JUNE 6, 2021
Documents reviewed by a Pune-based scientist couple are at the centre of the recent controversy over the origin of Covid-19. In an exclusive interaction with India Today/Aaj Tak, the couple revealed what led them to probe the 2012 incident from China that is now being linked to Sars-CoV-2.
According to Dr Monali Rahalkar and Dr Rahul Bahulikar, it was the suffering of people all over the world that prompted them to dig deep into the origins of the novel coronavirus.
“Looking at the suffering, right from the beginning, we were curious and anxious as to how the virus must have originated. Initially, we started finding the close relative or cousin of Sars coronavirus 2, which is RATG13,” said Dr Monali Rahalkar.
Abandoned mine in China’s Mojiang
It was during this search, said the scientists, that they came across documents related to an abandoned copper mine in Mojiang in south China. In 2012, six miners were employed to clean the mineshaft, which was full of bat droppings (guano or bat faeces), according to a report by the Wall Street Journal.
Bat droppings are crumbly and turn to dust when touched. When someone walks on it, the dried pellets burst and get mixed into the atmosphere around, making the air allergic if inhaled, explained Dr. Rahalkar.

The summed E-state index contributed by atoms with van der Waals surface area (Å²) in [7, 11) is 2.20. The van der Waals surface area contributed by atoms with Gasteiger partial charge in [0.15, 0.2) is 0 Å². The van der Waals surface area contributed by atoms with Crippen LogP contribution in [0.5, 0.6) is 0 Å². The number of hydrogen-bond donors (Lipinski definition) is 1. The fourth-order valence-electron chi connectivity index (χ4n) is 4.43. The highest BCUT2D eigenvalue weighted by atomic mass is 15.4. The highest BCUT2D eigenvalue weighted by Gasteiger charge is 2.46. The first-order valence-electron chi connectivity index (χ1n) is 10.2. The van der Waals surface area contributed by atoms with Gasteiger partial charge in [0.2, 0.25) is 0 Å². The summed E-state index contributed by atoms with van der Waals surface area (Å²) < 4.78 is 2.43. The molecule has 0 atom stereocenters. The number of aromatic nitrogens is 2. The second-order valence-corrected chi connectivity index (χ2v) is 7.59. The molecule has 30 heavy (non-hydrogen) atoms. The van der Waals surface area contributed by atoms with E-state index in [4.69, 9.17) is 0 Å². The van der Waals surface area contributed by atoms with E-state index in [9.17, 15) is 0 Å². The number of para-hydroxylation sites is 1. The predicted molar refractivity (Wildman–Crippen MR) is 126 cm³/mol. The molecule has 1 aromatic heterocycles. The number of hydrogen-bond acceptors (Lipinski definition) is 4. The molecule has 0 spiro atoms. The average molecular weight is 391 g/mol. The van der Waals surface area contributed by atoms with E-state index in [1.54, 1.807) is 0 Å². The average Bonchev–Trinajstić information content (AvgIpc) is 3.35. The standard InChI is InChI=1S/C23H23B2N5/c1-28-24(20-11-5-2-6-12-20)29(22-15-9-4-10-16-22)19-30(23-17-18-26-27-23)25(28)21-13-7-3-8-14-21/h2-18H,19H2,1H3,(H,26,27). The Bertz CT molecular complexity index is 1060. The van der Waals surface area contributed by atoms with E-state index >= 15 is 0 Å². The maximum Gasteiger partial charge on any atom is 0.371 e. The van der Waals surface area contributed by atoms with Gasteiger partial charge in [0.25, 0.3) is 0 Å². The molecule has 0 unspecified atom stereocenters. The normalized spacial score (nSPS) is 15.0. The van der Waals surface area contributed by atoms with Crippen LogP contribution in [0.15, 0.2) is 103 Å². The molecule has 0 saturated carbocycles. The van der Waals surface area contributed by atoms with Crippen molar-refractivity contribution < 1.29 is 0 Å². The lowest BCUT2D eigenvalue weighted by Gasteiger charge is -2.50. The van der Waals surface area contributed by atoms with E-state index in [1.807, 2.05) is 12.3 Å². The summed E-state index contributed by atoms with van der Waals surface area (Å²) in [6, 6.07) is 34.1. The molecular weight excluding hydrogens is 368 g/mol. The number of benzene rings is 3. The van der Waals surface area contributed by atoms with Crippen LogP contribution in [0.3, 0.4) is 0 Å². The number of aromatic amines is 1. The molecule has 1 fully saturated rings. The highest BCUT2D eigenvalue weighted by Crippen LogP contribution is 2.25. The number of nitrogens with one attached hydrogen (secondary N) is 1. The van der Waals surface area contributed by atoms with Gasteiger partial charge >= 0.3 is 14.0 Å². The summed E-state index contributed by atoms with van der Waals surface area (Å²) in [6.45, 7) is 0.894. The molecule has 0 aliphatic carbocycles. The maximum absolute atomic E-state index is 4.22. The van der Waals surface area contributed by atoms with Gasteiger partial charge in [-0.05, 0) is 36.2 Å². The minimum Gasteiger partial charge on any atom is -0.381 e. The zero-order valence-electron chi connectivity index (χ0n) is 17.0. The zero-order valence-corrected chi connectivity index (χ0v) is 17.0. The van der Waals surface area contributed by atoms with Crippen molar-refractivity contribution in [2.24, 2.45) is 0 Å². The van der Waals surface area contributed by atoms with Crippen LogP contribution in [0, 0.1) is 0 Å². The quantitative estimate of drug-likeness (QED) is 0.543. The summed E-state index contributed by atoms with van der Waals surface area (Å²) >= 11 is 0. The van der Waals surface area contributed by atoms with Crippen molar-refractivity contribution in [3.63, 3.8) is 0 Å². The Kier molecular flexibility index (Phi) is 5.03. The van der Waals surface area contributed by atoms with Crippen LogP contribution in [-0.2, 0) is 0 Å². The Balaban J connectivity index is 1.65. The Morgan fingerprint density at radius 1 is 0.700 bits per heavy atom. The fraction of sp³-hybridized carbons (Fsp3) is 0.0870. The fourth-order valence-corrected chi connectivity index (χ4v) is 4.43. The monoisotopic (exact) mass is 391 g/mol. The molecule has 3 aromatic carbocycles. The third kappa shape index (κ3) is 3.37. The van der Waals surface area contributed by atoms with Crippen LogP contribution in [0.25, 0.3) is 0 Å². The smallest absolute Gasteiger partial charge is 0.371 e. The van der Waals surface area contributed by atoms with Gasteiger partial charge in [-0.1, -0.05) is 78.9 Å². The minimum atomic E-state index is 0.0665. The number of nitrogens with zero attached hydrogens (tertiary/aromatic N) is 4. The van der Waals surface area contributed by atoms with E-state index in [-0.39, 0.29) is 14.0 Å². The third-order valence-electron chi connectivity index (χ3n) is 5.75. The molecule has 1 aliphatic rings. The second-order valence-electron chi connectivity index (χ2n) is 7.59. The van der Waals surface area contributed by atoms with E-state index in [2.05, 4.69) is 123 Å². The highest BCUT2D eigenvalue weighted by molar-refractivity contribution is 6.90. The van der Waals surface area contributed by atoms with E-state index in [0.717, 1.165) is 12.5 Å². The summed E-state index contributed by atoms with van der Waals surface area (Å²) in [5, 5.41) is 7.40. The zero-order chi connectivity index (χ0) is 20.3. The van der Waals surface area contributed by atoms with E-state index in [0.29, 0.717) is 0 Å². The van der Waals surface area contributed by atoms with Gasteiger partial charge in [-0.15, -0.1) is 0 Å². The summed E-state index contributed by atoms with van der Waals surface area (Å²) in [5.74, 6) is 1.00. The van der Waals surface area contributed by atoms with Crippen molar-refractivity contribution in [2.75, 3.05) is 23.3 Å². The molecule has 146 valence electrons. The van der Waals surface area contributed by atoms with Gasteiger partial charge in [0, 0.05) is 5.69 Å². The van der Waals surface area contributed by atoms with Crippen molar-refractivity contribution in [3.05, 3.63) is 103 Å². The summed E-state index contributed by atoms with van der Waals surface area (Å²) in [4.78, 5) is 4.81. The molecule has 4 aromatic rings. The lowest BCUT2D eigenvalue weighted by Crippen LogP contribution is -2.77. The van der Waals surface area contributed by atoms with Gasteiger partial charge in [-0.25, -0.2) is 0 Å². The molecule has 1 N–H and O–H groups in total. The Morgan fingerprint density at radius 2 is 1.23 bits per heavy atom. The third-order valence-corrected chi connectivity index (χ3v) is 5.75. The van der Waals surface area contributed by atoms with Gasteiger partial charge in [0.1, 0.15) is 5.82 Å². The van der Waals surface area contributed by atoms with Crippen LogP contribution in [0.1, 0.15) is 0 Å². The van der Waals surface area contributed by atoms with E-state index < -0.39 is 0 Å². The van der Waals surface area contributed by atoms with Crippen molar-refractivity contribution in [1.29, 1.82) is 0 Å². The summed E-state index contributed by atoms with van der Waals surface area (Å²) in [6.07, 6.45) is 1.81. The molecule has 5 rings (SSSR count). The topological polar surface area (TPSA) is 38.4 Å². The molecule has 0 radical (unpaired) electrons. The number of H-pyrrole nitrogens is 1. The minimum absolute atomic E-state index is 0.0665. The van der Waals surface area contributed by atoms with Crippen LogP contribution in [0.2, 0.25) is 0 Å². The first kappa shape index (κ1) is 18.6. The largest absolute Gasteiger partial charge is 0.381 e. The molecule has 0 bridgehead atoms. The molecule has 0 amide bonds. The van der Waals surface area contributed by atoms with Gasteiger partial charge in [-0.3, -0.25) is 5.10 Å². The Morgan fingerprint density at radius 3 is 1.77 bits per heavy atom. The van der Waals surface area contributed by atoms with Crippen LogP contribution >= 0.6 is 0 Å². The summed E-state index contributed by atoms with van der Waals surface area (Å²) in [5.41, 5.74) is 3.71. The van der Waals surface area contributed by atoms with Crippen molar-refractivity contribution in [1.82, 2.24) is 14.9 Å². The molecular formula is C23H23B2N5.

After having worked at the mine, all of the six miners got very ill. They were exhibiting symptoms such as fever, cough and blood clots, all of which are commonly seen in Covid-19 patients. There were also symptoms like fatigue, followed by pneumonia in the lungs.
Dr. Monali Rahalkar said some of the miners even had pulmonary thromboembolism (blockage of an artery in the lungs).
Three of the six miners subsequently died.
Dr. Rahalkar added that the radiological reports of Covid-19 patients around the world are very similar to those of the six miners from Mojiang. The CT scans of the miners had ground-glass opacities which were peripheral and match the characteristics of scans of Covid-19 patients.
Dr. Zhong Nanshan’s thesis
“We also found out that the next cousin of Sars was collected from the Mojiang mine and we had also published a small paper in May 2020 [in this regard],” shared Dr Monali Rahalkar.
It was after we had published the paper that we were contacted by Twitter user ‘TheSeeker’, said Dr. Rahul Bahulikar. The Twitter user had come across similar findings and shared with us a thesis highlighting the symptoms of the six miners from Mojiang, Dr. Bahulikar said.
The medicines administered to the six miners were also similar to the ones being given to Covid-19 patients, stated Dr. Rahalkar. The miners were treated with antiviral antibiotics because there were some secondary infections, including fungal infections, she added.
Dr. Monali Rahalkar and Dr. Rahul Bahulikar also mentioned Dr. Zhong Nanshan, the pulmonologist known as ‘Corona Doctor of China’. After observing the cases of the six miners via video conferencing, Dr Nanshan had concluded that their condition was the result of a viral infection.